THUNDER BAY — In her 16 years as a real estate agent, Karen Hill has never seen anything like this.
Just as in much of Canada, the housing market in Thunder Bay has heated up substantially in recent months.
It's a seller's market in the city, with demand severely outpacing listings.
Hill is the vice-president of the Thunder Bay Real Estate Board.
She said that in a normal year there should be 700 residential properties available at this time, but as of Tuesday there were only about 125.
According to Hill, the median selling price for a single-detached home climbed to $291,200 in March, an increase of 26 per cent from the median price in March 2020, which was about $230,000.
She said it's become increasingly common to see multiple offers on houses within what she described as the affordable price range.
"It's usually anywhere from $150,000 anywhere up to $400,000. But this year has been unique because we've actually seen multiple offers over the $500,000 range too," Hill said.
She's aware of one instance where there were twelve offers, but said it normally ranges from four to eight.
"We've had that a little bit in years past, but this last three months has been very unique for sure."
Houses are selling much more quickly than last year, and often for well over the asking price.
All price ranges are affected.
Hill said one property listed for around $700,000 sold last week for about $200,000 more.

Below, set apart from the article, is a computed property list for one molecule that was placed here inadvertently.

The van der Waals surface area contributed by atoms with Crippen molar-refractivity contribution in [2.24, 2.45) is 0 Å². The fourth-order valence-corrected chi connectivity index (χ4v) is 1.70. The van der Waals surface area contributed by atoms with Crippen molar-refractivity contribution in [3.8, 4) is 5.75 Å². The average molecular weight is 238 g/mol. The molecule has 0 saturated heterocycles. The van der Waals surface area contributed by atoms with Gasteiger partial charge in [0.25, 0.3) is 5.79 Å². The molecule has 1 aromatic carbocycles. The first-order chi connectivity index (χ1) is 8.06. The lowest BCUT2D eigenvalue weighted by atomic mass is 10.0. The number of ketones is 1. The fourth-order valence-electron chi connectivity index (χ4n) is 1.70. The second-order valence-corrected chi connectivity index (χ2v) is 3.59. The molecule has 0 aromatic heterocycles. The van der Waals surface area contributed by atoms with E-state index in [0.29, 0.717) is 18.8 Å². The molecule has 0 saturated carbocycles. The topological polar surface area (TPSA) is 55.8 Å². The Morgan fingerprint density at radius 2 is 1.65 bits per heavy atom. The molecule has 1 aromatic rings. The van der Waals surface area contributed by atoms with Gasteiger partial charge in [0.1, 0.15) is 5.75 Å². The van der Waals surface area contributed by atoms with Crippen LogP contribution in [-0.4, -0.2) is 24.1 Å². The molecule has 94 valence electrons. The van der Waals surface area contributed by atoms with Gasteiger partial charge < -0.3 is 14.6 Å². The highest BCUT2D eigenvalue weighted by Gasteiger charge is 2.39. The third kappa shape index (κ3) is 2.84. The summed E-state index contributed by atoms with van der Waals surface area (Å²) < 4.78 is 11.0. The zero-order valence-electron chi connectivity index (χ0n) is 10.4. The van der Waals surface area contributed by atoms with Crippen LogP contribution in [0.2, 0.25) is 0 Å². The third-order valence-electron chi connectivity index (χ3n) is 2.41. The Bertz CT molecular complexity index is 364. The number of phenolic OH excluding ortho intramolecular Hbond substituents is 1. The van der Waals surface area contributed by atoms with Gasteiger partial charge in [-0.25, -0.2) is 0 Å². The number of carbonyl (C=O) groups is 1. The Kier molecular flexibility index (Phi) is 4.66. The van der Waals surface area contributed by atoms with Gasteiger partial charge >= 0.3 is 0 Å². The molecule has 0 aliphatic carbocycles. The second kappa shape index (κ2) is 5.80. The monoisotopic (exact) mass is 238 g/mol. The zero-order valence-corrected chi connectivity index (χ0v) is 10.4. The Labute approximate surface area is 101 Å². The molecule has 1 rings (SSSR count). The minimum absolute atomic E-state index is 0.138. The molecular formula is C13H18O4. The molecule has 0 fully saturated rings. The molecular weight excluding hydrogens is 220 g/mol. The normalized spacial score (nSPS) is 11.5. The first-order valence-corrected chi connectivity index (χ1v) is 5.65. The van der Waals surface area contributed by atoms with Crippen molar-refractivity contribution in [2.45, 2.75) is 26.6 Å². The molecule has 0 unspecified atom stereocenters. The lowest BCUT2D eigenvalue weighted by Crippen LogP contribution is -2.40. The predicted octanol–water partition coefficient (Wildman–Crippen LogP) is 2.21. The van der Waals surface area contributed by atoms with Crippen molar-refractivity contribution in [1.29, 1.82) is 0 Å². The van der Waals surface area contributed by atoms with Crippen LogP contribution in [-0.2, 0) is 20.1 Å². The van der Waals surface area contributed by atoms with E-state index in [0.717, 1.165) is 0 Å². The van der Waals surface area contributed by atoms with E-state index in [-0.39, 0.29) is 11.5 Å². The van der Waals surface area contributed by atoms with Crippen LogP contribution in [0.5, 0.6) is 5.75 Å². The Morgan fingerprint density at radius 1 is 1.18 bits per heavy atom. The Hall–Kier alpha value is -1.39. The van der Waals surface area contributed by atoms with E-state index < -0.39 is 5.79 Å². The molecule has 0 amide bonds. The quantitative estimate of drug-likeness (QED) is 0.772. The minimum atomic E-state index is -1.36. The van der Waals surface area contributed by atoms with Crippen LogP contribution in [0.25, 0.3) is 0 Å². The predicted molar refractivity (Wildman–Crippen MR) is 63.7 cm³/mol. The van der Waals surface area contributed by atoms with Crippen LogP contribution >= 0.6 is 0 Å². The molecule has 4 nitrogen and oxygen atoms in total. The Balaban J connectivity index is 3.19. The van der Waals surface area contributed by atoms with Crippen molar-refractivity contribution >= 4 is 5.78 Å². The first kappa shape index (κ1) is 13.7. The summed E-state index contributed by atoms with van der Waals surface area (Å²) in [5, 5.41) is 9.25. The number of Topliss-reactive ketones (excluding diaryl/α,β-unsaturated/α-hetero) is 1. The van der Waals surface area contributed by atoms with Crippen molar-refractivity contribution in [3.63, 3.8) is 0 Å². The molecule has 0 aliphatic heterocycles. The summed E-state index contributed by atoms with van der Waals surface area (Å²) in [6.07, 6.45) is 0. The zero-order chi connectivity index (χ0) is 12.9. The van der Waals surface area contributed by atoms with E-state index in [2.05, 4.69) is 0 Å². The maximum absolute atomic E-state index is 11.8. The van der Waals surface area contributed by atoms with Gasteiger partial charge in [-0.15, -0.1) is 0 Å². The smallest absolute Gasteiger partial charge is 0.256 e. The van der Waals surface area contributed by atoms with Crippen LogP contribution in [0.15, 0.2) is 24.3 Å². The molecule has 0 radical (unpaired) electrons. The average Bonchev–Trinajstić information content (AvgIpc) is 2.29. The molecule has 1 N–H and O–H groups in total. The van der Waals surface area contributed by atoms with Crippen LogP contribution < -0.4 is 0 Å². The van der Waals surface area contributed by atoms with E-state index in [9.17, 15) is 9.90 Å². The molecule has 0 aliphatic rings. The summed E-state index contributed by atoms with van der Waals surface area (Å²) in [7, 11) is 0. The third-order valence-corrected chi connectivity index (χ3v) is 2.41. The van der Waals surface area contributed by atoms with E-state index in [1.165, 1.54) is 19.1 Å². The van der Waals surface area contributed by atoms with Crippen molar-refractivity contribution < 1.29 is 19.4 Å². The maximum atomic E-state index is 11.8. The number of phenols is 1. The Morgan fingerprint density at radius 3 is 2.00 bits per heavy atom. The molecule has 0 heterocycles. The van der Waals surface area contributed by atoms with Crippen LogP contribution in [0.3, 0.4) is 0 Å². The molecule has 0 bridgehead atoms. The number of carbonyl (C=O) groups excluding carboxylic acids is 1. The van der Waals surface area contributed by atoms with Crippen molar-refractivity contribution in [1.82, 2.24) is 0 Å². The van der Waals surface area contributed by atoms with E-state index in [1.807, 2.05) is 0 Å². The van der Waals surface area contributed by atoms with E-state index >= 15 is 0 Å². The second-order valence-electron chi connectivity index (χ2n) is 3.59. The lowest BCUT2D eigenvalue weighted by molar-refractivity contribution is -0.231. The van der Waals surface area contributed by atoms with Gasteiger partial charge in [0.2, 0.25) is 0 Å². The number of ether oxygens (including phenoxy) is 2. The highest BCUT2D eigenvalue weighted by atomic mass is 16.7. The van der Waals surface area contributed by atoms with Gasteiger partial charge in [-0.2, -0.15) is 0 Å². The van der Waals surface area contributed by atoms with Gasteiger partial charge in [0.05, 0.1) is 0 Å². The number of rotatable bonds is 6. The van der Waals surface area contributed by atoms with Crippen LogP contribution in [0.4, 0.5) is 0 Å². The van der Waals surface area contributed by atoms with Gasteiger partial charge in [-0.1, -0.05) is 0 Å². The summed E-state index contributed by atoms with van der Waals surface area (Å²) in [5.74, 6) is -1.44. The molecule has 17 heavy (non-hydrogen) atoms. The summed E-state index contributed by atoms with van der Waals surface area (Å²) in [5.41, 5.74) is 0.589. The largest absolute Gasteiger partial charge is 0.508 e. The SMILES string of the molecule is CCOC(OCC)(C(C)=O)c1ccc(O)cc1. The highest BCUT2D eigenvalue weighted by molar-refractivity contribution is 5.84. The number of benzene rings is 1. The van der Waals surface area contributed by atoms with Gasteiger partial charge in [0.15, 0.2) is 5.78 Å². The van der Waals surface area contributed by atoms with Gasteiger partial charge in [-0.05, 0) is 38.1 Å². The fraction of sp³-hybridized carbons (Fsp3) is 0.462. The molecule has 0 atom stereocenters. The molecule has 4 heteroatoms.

She said buyers and their agents are being as creative as possible to find an advantage in the midst of the increasing competition.
One client arranged to have a home inspection done in advance of the showing, so was able to successfully submit a bid with the results of the inspection already in hand.
Hill said other buyers are resorting to writing "love letters" to the seller in the hope that sharing their personal story will give them the edge.
"If you're in a multiple-offer situation, with sometimes eight people looking for the same house, sometimes young homebuyers have written a letter to introduce themselves and compliment the seller and why they've fallen in love with their particular house."
It seems that can be an effective tactic, as Hill cited a case in which a homeowner who was moved by a letter accepted an offer that was $7,000 less than another one.
Low mortgage rates and "the COVID factor" are two contributors to Thunder Bay's tight housing market.
"Post-COVID, when the interest rates went as low as 1.79 per cent, it has created a lot more buyers. They're moving from apartments, or even with workspaces at home. They need a bigger house, where they can work from home," Hill said.
She expects the market will remain extremely competitive through the spring and summer, even as listings increase with the arrival of warm weather.
But people looking to buy lakefront properties may find it even more frustrating.
Hill said there are currently virtually none available in the Thunder Bay area.